Is Sarkozy on a culture drive?
French President Nicolas Sarkozy has apparently been flaunting a love of culture - but how genuine is it?
In his excellent recent biography of Sarkozy, the journalist Franz-Oliver Giesbert recounts how the president's cultural life has been transformed by Carla Bruni.
The old Sarkozy was a boor. He gleefully displayed his contempt for France's arts establishment and his preference for the crass.
He appeared only to have ever read two books - Louis-Ferdinand Celine's Journey to the End of the Night and Albert Cohen's Belle du Seigneur. Of modern literature he knew not a thing.
"You would have said that his culture - if you could call it that - was purely televisual," writes Mr Giesbert.
The stories about President Sarkozy's supposed cultural ignorance have long done the rounds.
How the headline act at his inauguration concert was the naffest of crooners Gilbert Montagne.
How on once leaving the French state theatre La Comedie-Francaise, he made a hand gesture to indicate the extent of his boredom.
How he took the coarse comedian Jean-Marie Bigard to an audience with the Pope, and how he complained that civil service exams included questions on 17th century literature.
This was a Sarkozy who knew he was despised by the Paris cultural elite, and decided to give back as good as he got.
Then along came Carla.
For Franz-Oliver Giesbert - who edits Le Point news magazine and is one of the most distinguished observers of the French political scene - the Italian singer-cum-model is the best thing that ever happened to the president.
Not only has she "taught him good manners" and generally "calmed him down", she has also opened his eyes to culture.
Nowadays, the presidential couple apparently spend their evenings watching films and reading.
Where the old Sarkozy once boasted that his favourite film was Saving Private Ryan, today he can discourse at length on the Danish classic film director Carl Theodor Dreyer or the German Ernst Lubitsch.
Last month, according to Liberation newspaper, Mr Sarkozy hosted a dinner at the Elysee for four actors who had each played the part of a French president on stage or screen (including Denis Podalydes as Sarkozy).
We learn that there followed a conversation about theatre, film and literature, which left the actor Michel Vuillermoz (de Gaulle) "seduced".
"I found (Sarkozy) courteous, elegant and curious," he was quoted as saying.
For Franz-Oliver Giesbert, "Today (the president) no longer looks like a lost child… when the conversation turns to the arts."
A number of questions spring to mind when contemplating this transformation. First of all, how deep does it go?
It is well-known that Sarkozy has an extraordinarily retentive mind as well as a capacity for obsession.
Could it be that he has simply swotted his way to sophistication in a bid to please his wife?
That is certainly the view of Jerome Garcin, presenter of the arts programme Le Masque et la Plume (The Mask and the Quill) on France-Inter radio.
"I am very doubtful," he said. "When it comes to culture, I do not believe in that kind of metamorphosis. You can't suddenly switch from Spielberg to Dreyer and be sincere about it."
The writer Yann Moix is marginally more indulgent. "Carla definitely pushed him at the start, but then she took the stabilisers off the bike, and now I think Sarkozy is quite happy pedalling by himself."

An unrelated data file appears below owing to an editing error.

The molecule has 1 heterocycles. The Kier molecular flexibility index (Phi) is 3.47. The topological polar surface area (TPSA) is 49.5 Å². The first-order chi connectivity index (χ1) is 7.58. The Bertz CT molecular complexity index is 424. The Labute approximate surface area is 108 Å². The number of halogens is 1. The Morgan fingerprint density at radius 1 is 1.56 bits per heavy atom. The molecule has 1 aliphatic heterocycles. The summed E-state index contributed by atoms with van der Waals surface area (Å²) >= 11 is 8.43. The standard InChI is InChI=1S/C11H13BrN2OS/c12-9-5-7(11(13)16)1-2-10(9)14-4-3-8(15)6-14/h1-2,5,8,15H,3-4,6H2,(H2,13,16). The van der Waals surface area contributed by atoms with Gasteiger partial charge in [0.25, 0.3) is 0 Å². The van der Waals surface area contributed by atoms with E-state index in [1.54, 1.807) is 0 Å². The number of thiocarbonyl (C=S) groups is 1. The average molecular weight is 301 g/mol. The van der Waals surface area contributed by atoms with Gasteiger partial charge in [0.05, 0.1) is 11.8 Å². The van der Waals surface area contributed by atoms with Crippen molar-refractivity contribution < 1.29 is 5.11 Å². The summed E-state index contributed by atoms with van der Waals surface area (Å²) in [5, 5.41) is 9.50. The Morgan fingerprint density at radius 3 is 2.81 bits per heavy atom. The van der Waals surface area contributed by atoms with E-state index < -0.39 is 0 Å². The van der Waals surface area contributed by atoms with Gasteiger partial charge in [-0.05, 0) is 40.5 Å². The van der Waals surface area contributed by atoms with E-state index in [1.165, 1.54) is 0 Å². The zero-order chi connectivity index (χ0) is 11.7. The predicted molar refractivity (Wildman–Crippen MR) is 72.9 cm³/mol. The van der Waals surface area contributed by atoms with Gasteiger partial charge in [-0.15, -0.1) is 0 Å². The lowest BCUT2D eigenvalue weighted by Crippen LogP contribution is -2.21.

Another question concerns the politics of it all.
If Mr Sarkozy is rebranding himself as an aesthete ahead of next year's presidential election, is that necessarily a wise move? After all, the president's whole career has been built around rejection of the Paris elite, and as a policy it has served him pretty well.
Most voters would share his apparent boredom in the Comedie-Francaise, and they will not have even heard of Carl Theodor Dreyer. As for the crude comic and Papal buddy Jean-Marie Bigard, he is well-liked by the masses and actually quite funny.
Perhaps by aping the language of the Left Bank salons, Mr Sarkozy risks both the derision of those he aspires to and the contempt of those he leaves behind.
But there is a deeper, psychological aspect to this story, which Mr Giesbert - no fan of the president - grasps at in his biography.
In the last chapter of Monsieur le President, Giesbert describes a lunch at the Elysee in February this year.
The journalist finds himself utterly bewildered by the extent of Sarkozy's learning. The conversation starts with literature, as the president sings the praises of the late anthropologist Claude Levi-Strauss.
They move through the French classics before coming to modern American books - a speciality of Mr Giesbert, who is surprised when President Sarkozy corrects his memory of Steinbeck's The Grapes of Wrath.
They discuss Albert Camus, and the president tells how on a recent trip to Algeria he made a detour to the town of Tipasa because it was the scene of Camus' 1938 book Nuptials.
"When the journalists asked me why, I said 'If you don't understand that's your problem'," Mr Sarkozy said.
Mr Giesbert feels utterly nonplussed.
"I have known Nicolas Sarkozy for 25 years, and never once have I had a glimpse of this side of his personal universe. If he'd just crammed a few books in the preceding days, I would have seen through him.
"If his knowledge is recent, which I cannot help but suspect, then he has already read an awful lot.
"But I owe it to the truth to say that contrary to the legend that I myself have fostered, the president is anything but uncultured."
Mr Sarkozy, Franz-Oliver Giesbert concludes, has indeed changed.
"He is no longer exactly the same man. Perhaps finally he has started to discover who he really is."